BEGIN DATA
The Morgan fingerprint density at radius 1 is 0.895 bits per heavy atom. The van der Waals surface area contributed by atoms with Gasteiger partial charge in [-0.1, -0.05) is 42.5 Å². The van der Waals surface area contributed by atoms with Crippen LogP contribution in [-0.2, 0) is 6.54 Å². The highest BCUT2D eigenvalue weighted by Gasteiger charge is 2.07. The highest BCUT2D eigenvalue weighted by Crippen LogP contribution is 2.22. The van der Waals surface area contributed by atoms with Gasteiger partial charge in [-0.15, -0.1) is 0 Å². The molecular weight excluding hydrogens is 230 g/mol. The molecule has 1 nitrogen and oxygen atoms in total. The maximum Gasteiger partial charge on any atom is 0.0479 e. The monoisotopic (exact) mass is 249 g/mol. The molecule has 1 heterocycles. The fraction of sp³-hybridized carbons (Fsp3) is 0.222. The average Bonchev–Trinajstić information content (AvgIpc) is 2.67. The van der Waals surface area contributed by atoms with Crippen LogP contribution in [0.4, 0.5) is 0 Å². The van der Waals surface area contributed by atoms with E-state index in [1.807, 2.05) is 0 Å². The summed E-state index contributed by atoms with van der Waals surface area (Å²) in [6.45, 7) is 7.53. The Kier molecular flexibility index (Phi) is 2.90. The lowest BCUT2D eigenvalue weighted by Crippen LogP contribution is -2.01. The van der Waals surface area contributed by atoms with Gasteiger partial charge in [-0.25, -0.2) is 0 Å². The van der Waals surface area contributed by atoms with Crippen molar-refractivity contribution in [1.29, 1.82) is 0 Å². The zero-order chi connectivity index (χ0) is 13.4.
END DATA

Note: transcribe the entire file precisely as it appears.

The Morgan fingerprint density at radius 1 is 0.895 bits per heavy atom. The van der Waals surface area contributed by atoms with Gasteiger partial charge in [-0.1, -0.05) is 42.5 Å². The van der Waals surface area contributed by atoms with Crippen LogP contribution in [-0.2, 0) is 6.54 Å². The highest BCUT2D eigenvalue weighted by Gasteiger charge is 2.07. The highest BCUT2D eigenvalue weighted by Crippen LogP contribution is 2.22. The van der Waals surface area contributed by atoms with Gasteiger partial charge in [-0.15, -0.1) is 0 Å². The molecular weight excluding hydrogens is 230 g/mol. The molecule has 1 nitrogen and oxygen atoms in total. The maximum Gasteiger partial charge on any atom is 0.0479 e. The monoisotopic (exact) mass is 249 g/mol. The molecule has 1 heterocycles. The fraction of sp³-hybridized carbons (Fsp3) is 0.222. The average Bonchev–Trinajstić information content (AvgIpc) is 2.67. The van der Waals surface area contributed by atoms with Crippen LogP contribution in [0.4, 0.5) is 0 Å². The van der Waals surface area contributed by atoms with E-state index in [1.807, 2.05) is 0 Å². The summed E-state index contributed by atoms with van der Waals surface area (Å²) in [6.45, 7) is 7.53. The Kier molecular flexibility index (Phi) is 2.90. The lowest BCUT2D eigenvalue weighted by Crippen LogP contribution is -2.01. The van der Waals surface area contributed by atoms with Gasteiger partial charge in [-0.25, -0.2) is 0 Å². The van der Waals surface area contributed by atoms with Crippen molar-refractivity contribution in [1.29, 1.82) is 0 Å². The zero-order chi connectivity index (χ0) is 13.4.